The bill is part of a strategy that House Majority Leader Eric Cantor developed for his caucus after the (to them) disappointing results of last year’s elections.
They’ve got an image problem, they think. For some unfathomable reason, a whole lot of voters think the Republican party cares only about the rich.
House Republicans have to show us that they’re “making life work for more Americans and their families,” as a special website Cantor created proclaims.
So he and his colleagues have decided to give working families flexibility, according to the title of the bill. “Flexibility” here refers to the ability to take time off from work without losing pay.
But not, as the proposed Healthy Families Act would. It would require most employers to provide some paid leave for personal or family health-related needs or to get help in cases of domestic violence, stalking or sexual assault.
The Working Families Flexibility Act would instead supposedly allow employees to choose compensatory time instead of overtime pay when they worked more than 40 hours a week.
This means, of course, that it would apply only to workers who get paid by the hour — those at the bottom of the wage scale. They’re the least likely to have paid leave benefits. So the bill might seem a boon to them.
But it isn’t — mainly because these workers wouldn’t really have the choice the bill seems to give them.
Hypothetically, they could choose to continue getting overtime pay instead of opting for comp. time. We have to assume that many would, since $10.00 an hour — the average wage for workers without paid sick leave — is barely enough to lift a family of three above the federal poverty line.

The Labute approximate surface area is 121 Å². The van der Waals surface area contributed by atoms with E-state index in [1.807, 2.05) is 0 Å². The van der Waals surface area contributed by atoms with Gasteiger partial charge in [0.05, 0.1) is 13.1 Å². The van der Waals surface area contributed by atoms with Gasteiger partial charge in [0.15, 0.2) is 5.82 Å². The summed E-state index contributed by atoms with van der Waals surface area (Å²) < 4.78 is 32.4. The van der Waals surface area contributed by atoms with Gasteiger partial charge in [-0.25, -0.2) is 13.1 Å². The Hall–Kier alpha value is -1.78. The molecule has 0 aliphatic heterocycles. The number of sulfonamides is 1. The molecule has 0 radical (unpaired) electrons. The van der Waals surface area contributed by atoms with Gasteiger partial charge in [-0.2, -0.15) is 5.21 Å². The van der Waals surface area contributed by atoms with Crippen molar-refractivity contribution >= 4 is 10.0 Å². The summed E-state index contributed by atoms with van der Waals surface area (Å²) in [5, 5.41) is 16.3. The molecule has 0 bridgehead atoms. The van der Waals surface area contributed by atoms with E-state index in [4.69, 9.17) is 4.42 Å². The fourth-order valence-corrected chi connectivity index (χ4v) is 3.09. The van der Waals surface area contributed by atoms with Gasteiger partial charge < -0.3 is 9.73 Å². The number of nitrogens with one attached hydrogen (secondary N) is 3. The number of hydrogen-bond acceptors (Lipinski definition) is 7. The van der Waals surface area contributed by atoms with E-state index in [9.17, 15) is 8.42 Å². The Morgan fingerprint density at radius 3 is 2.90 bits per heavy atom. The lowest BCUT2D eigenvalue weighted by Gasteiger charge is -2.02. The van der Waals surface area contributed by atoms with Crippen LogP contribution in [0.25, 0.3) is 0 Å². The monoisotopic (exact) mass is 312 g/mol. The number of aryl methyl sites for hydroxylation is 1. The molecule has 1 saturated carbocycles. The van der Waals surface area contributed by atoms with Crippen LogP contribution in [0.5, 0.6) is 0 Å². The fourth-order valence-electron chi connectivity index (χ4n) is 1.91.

But, as Working America argues, employers would have the upper hand. They could give workers incentives to choose comp. time, e.g., a better shift. They could pressure them.
True, the bill specifically prohibits employers from intimidating, threatening or coercing employees to accept comp. time instead of overtime pay.
Even workers who willingly chose comp. time couldn’t necessarily use it when they needed it.
An employer could legally deny a request by saying it “unduly disrupts … operations” or grant it “within a reasonable period,” rather than for the particular day(s) or hour(s) requested.
So much for taking a day off when your kid is sick — or her school declares a snow day and there’s no one else to care for her.
So much for knowing you can get a few hours off when you need to get legal protection from an abuser.
The Working Families Flexibility Act has another implication for low-wage workers. It really is, as Working America says, a “job killer” because it enables employers to get all needed work done on the cheap.
At this point, as the Fair Labor Standards Act intended, employers have a financial incentive to hire more workers — or offer some part-timers full-time jobs — when they need to get more work done because overtime is half again as costly as straight wage.
Comp. time obviously does away with the incentive.
So here you are, working mothers. You can’t be sure you’ll generally work only eight hours a day and thus have a little time to get to the grocery store, help your kids with their homework, etc.
You can’t be sure you’ll have time off when you need it — or enough time off for a major life event like childbirth because your employer can, at any time, convert all but 80 hours of your comp. time to pay.
You can’t work overtime to make ends meet. And if, like 7.6 million workers, you’ve got a part-time job, though you’d like full-time work, you’re probably stuck with the hours you’ve got.
If House Republicans hadn’t already made “flexibility” a suspect word, this bill would do it.